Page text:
Glastonbury founder Michael Eavis helps launch new energy source Brackenburn

PUBLISHED: 08:00 22 October 2015 | UPDATED: 09:42 22 October 2015

Launch of Brackenburn biomass fuel.

Launch of Brackenburn biomass fuel.

© SWNS Group

AFTER years of preparation, one of the most eagerly-anticipated, innovative, new renewable energy sources launched with a bang – and the blessing of Glastonbury Festival founder Michael Eavis – at a North Somerset farm last week.

Launch of Brackenburn biomass fuel.Launch of Brackenburn biomass fuel.

Biomass fuel Brackenburn takes bracken, a ‘nuisance plant’ from the Mendip Hills, to create an energy source that burns faster than oak.

Brackenburn was founded by West Country businessmen Barry Smith, John Burton and Richard Geleit.

The trio called upon the great and the good of North Somerset to attend the official launch at Puxton Park in Hewish, on the outskirts of Weston-super-Mare last Thursday, with Mr Eavis, who turned 80 on Saturday, as the guest of honour.

He said: “There is so much bracken around, it is a brilliant idea. There are millions of acres of it. If you can turn all of that into profit, that would be very, very good.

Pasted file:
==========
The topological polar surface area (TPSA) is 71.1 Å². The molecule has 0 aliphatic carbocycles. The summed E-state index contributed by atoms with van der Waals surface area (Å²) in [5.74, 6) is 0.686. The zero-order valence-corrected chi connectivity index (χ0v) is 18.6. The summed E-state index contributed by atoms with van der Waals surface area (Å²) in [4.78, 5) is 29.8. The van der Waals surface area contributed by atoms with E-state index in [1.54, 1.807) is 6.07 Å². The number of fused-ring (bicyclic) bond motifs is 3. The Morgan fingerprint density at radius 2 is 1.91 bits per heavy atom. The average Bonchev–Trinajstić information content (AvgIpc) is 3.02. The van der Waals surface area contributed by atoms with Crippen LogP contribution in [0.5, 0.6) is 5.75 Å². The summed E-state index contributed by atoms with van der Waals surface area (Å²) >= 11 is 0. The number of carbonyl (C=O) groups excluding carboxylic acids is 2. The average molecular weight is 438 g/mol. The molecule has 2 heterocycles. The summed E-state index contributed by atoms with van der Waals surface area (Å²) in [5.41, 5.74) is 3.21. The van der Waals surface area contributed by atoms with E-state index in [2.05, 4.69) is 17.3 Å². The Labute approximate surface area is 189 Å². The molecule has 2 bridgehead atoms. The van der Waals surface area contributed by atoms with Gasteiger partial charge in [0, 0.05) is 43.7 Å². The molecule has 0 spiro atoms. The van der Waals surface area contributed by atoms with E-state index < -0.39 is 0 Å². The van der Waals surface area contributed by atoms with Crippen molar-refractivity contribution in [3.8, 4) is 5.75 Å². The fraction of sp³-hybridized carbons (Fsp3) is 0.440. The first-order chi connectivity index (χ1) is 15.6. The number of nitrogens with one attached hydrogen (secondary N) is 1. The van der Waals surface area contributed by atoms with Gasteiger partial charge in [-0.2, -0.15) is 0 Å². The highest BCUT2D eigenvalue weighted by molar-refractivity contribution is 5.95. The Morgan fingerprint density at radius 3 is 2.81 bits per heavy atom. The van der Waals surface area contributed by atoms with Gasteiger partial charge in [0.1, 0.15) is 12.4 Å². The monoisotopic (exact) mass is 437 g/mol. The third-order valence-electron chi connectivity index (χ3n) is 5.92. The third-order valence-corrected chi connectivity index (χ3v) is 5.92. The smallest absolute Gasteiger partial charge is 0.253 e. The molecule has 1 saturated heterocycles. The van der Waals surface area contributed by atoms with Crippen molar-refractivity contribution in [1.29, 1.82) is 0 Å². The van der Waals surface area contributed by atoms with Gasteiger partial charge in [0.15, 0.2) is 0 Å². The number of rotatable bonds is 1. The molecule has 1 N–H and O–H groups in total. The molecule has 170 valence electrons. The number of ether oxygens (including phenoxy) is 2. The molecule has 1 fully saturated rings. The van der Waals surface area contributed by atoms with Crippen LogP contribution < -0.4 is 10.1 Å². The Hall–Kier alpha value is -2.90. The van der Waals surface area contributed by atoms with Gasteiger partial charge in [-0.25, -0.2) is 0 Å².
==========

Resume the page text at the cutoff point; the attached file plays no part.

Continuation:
“It’s very clever. It’s environmentally sound and all those kinds of things. It’s a fantastic effort. Good luck.”

The company won financial backing to the tune of £500,000 from energy giant Centrica, which owns British Gas. The briquetter – a machine that compacts the plant into log bricks to burn for power – is now stationed at Puxton Park.

At the launch, which showcased the best of North Somerset produce, including Thatchers cider and Lye Cross Farm cheese, the founders revealed they initially stumbled across the idea.

Managing director Mr Burton said: “The inspiration for this came about when a senior warden on the Mendip Hills suggested that bracken might be good for burning.

“It was an incredibly inspiring moment and since that day we have been obsessed about making it a reality, so we are so incredibly proud to be here today. We passionately believe we have created an alternative fuel source people will want to burn.”

Brackenburn gained support from local landowners and farmers but the funding from Centrica has been vital.

Sam Salisbury, from Centrica’s Ignite programme, said: “Biomass fuels have developed rapidly in the past decade. We’re especially excited to be working with Brackenburn.

“Their novel use for bracken is a great product. It’s good for our environment and provides fantastic opportunities for young people.”

Bracken covers 250,000 acres in the West Country. Brackenburn’s ‘brackette’ logs will be sold in garden centres and petrol stations in the West Country, before being rolled around the UK.

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